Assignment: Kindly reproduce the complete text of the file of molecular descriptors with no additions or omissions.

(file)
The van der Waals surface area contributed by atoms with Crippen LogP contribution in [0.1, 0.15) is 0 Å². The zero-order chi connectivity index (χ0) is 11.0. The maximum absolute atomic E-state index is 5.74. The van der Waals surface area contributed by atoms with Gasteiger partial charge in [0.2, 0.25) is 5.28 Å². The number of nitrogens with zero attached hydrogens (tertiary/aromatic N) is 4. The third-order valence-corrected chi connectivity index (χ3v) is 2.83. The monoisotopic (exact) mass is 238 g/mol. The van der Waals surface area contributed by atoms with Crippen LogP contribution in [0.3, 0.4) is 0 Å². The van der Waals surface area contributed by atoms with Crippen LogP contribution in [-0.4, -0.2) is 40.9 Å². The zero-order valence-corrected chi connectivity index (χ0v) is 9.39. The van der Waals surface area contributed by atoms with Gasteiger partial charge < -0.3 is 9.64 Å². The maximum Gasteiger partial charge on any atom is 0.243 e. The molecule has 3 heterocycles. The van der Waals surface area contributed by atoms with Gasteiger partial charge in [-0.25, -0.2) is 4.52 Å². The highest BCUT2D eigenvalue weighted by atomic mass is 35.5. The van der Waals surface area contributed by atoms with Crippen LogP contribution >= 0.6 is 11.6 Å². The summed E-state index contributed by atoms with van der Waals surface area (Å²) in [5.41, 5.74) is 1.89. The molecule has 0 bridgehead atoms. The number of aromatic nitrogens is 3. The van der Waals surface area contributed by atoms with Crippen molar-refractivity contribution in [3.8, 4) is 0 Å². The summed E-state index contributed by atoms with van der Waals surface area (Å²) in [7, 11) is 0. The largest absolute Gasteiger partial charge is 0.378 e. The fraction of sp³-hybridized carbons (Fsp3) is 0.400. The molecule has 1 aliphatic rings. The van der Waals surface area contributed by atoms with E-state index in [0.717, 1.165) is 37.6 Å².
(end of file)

The van der Waals surface area contributed by atoms with Crippen LogP contribution in [0.1, 0.15) is 0 Å². The zero-order chi connectivity index (χ0) is 11.0. The maximum absolute atomic E-state index is 5.74. The van der Waals surface area contributed by atoms with Gasteiger partial charge in [0.2, 0.25) is 5.28 Å². The number of nitrogens with zero attached hydrogens (tertiary/aromatic N) is 4. The third-order valence-corrected chi connectivity index (χ3v) is 2.83. The monoisotopic (exact) mass is 238 g/mol. The van der Waals surface area contributed by atoms with Crippen LogP contribution in [0.3, 0.4) is 0 Å². The van der Waals surface area contributed by atoms with Crippen LogP contribution in [-0.4, -0.2) is 40.9 Å². The zero-order valence-corrected chi connectivity index (χ0v) is 9.39. The van der Waals surface area contributed by atoms with Gasteiger partial charge < -0.3 is 9.64 Å². The maximum Gasteiger partial charge on any atom is 0.243 e. The molecule has 3 heterocycles. The van der Waals surface area contributed by atoms with Gasteiger partial charge in [-0.25, -0.2) is 4.52 Å². The highest BCUT2D eigenvalue weighted by atomic mass is 35.5. The van der Waals surface area contributed by atoms with Crippen LogP contribution >= 0.6 is 11.6 Å². The summed E-state index contributed by atoms with van der Waals surface area (Å²) in [5.41, 5.74) is 1.89. The molecule has 0 bridgehead atoms. The number of aromatic nitrogens is 3. The van der Waals surface area contributed by atoms with Crippen molar-refractivity contribution in [3.8, 4) is 0 Å². The summed E-state index contributed by atoms with van der Waals surface area (Å²) in [7, 11) is 0. The largest absolute Gasteiger partial charge is 0.378 e. The fraction of sp³-hybridized carbons (Fsp3) is 0.400. The molecule has 1 aliphatic rings. The van der Waals surface area contributed by atoms with E-state index in [0.717, 1.165) is 37.6 Å².